Video shows the team making their way up flights of stairs around the building exterior, making their way into the third floor of the building.

A VTA supervisor had reportedly given the team a key card so as to be able to pass through interior doors inside of the building. 

As officers were clearing one of the rooms, a series of gunshots could be heard. 

Once the gunshots went off, an officer moved over to a doorway and peered through the glass, noting that he sees a subject that is down. 

The team opens the door, with one officer yelling:

“Let me see your hands!”

While blurred in the video, a man can be seen slumped over in a chair, with officials saying there was a gun in his hands. The man, later identified as Cassidy, had shot himself under the chin and moved the gun to the side of his head.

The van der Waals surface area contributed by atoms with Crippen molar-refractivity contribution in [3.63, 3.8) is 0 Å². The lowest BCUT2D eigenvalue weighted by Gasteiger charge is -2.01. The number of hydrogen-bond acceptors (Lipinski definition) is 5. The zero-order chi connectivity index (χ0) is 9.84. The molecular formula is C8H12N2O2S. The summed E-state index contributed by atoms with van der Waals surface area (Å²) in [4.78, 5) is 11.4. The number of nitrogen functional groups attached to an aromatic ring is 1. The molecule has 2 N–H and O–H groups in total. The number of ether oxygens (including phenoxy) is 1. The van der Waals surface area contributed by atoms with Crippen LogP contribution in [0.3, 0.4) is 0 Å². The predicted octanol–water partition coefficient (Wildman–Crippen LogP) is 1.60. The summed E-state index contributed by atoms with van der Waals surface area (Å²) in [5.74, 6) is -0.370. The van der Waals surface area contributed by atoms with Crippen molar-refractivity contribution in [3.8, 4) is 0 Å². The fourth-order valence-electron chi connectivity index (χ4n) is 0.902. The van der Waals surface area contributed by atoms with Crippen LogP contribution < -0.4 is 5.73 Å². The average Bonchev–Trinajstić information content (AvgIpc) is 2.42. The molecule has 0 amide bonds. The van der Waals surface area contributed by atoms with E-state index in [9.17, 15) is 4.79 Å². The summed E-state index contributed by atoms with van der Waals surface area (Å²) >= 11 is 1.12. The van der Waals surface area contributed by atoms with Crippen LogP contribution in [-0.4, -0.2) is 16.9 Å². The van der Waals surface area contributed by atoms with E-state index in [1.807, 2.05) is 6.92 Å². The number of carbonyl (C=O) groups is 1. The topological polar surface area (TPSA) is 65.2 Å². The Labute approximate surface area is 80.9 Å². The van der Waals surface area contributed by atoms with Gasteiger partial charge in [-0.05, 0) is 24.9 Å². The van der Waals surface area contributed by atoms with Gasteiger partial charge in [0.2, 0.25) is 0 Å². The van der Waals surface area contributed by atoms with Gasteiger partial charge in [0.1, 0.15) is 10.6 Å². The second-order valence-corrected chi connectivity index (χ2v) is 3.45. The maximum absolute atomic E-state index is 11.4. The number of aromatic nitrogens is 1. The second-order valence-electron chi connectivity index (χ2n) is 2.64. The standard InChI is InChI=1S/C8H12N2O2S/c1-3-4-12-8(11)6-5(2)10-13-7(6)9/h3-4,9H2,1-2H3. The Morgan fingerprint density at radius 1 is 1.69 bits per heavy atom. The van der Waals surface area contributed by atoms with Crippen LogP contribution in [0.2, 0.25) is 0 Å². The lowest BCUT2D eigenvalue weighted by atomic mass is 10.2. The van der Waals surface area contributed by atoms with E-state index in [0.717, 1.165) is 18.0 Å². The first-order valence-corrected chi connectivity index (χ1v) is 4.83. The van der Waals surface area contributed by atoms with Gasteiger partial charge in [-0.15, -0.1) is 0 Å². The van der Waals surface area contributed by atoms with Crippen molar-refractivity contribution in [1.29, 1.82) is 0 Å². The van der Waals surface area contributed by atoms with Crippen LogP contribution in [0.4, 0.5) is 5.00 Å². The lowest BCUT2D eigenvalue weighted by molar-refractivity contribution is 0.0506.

Officials are uncertain as to whether Cassidy knew that law enforcement was closing in on him before killing himself, but it’s highly likely that he heard the team communicating with each other as they were getting closer to where he was holed up inside of the building. 

Santa Clara County Sheriff Laurie Smith commended the work of the contact team that entered the building that day, remarking that they “hardly spoke a word to each other,” while inside of the building because “they knew what their job was.”

Sheriff Smith said that the work of those law enforcement officers likely saved a lot of lives that day:

“There were over 100 VTA employees on site that morning, and I believe the bravery of all of law enforcement personnel really prevented the loss of additional life.”